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Syracuse basketball: This is not the time for gravy

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Let’s not just chalk the rest of this season up to “whatever.” We’re still in the NCAA Tournament.

NCAA Basketball: NCAA Tournament-First Round: Syracuse Orange vs TCU Horned Frogs Rick Osentoski-USA TODAY Sports

The Syracuse Orange weren’t supposed to make the NCAA Tournament. They weren’t supposed to win one game. And they weren’t supposed to win two, either.

We’ve been here before. Inevitably the talk of “gravy” gets tossed around when looking at where we are, versus where we should be. And where we should be this year is an especially hard concept to pin down.

Going into the year, we had limited experience, little ability to shoot the basketball and a short rotation. That was amplified when Geno Thorpe exited the program. And when Howard Washington was lost for the season. Plus the injuries to Matthew Moyer and Bourama Sidibe that have sidelined them for significant portions of the 2017-18 season, limiting them to spot minutes off the bench in recent weeks.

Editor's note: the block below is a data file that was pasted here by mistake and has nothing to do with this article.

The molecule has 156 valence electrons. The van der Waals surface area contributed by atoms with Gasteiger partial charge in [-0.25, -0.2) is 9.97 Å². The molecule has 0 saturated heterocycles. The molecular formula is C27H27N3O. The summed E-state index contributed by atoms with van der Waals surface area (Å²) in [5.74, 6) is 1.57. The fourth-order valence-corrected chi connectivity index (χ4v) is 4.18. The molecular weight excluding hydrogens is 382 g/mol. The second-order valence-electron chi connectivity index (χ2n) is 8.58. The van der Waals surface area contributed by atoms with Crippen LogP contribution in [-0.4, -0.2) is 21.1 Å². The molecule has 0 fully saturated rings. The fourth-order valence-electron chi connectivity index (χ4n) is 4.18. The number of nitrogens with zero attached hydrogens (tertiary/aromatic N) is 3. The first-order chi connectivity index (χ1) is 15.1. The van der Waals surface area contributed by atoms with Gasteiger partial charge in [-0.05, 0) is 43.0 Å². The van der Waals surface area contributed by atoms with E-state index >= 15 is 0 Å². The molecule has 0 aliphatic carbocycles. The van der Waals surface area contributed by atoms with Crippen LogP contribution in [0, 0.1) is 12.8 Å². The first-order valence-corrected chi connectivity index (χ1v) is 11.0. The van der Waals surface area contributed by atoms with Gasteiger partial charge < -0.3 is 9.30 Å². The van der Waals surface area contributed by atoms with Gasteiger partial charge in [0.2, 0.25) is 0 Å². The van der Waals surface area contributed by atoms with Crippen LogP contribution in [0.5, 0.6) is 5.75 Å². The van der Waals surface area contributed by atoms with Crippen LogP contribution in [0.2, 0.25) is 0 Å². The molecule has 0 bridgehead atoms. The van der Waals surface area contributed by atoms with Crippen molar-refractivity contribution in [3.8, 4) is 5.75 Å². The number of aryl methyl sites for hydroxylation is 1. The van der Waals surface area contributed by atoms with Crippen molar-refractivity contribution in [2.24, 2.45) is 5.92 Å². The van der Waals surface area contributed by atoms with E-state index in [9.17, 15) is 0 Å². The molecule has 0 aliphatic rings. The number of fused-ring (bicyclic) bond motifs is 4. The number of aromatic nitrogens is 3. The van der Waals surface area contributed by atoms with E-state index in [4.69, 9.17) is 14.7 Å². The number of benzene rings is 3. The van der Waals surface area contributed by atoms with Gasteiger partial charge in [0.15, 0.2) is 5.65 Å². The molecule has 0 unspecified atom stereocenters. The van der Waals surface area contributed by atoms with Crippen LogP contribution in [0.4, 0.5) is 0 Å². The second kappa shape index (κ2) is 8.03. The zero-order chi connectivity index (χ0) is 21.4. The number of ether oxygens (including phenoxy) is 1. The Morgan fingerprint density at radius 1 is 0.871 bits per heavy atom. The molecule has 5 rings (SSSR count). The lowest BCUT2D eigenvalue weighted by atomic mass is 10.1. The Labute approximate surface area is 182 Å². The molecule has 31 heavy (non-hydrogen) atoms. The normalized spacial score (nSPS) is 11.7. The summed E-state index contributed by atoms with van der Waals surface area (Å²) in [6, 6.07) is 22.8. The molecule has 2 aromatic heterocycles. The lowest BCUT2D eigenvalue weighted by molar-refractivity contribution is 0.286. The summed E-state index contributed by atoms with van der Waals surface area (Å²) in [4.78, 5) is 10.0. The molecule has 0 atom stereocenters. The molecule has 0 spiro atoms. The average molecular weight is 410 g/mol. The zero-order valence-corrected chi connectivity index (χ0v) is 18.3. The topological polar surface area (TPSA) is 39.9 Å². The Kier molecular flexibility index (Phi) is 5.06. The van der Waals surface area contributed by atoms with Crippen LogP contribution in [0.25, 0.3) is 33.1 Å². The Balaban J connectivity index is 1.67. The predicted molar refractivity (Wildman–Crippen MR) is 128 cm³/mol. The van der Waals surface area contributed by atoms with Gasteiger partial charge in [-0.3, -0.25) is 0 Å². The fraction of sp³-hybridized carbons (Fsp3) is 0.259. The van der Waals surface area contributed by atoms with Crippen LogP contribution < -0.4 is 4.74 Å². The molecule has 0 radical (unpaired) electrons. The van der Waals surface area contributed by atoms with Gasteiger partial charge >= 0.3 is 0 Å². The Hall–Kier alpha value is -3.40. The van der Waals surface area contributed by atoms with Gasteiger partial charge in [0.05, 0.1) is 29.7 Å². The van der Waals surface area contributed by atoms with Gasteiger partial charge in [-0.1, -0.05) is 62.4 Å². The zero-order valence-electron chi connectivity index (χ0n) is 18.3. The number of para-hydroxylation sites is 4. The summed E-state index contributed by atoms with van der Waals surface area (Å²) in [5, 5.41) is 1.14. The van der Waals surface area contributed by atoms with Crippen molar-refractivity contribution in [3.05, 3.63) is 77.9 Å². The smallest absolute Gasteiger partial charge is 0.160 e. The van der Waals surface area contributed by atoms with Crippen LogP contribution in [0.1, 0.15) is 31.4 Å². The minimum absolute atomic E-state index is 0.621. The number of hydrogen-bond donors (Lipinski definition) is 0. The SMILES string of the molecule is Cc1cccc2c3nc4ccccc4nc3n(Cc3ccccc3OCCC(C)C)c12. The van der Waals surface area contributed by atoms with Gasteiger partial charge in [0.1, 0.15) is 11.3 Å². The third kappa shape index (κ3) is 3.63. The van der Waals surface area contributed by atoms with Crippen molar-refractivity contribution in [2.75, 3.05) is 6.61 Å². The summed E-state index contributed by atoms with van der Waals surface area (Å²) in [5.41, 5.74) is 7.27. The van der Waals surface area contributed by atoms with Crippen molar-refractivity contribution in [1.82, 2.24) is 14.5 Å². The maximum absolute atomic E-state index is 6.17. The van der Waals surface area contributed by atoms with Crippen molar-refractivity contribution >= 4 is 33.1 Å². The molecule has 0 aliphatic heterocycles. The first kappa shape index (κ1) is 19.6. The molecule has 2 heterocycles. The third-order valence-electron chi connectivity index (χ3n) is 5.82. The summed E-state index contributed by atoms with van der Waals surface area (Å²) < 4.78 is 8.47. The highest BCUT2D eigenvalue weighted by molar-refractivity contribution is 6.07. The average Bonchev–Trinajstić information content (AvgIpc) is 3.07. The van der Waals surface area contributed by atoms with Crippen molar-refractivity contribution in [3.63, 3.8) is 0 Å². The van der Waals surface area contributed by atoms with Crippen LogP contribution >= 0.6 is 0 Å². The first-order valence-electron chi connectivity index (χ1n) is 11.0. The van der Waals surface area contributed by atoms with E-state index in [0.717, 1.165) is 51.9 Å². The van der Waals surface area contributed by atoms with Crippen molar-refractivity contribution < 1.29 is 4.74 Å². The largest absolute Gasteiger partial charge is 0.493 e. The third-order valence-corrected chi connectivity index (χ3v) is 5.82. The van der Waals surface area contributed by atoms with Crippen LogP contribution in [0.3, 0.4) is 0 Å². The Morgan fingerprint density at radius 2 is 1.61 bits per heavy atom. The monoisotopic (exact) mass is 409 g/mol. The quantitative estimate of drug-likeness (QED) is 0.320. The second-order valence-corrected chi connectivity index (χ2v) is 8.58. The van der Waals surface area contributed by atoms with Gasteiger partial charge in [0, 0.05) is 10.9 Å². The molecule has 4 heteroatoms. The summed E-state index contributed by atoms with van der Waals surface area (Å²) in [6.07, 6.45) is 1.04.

Three Syracuse players — Tyus Battle, Frank Howard, Oshae Brissett — are among the top six in minutes per game in the country. No matter how young or fit you are, that sort of workload eventually leads to you running out of gas. It goes double for Howard, who’s likely still dealing with the effects of strep throat.

And these last two games have, for different reasons, also supposedly been the kryptonite for the zone and this specific, short-staffed Syracuse team. Arizona State played too fast to be stopped. TCU had the background of Jamie Dixon’s previous zone dominance and they were actually an efficient high-scoring team.

None of that mattered. Syracuse won both games, albeit in increasingly frustrating fashion.

Now, against a Michigan State Spartans team that also seems poised to beat us on Sunday, do we suddenly believe it’s “gravy” if we just keep winning?

That’s not to say we will. MSU has been a top-15 team for much of the season. They’re a better rebounding team than Syracuse. They lead the nation in assists per game. Five players on this team score between 11 and 17 points per game. And they shoot better than 50 percent from the field. The Spartans are a big team, unlike either of our previous opponents.

All of that likely means a loss here. But we’re not going to be talking about a win being gravy until it’s actually out of reach on Sunday.

This team has accomplished far more than it should have this year, but that perspective is only solidified by the season’s conclusion. Until then, they’re fighting and clawing to ugly wins and advancing despite all the doubts from outside. Once they stop doing that, and this train comes to a stop, THEN you can have your gravy.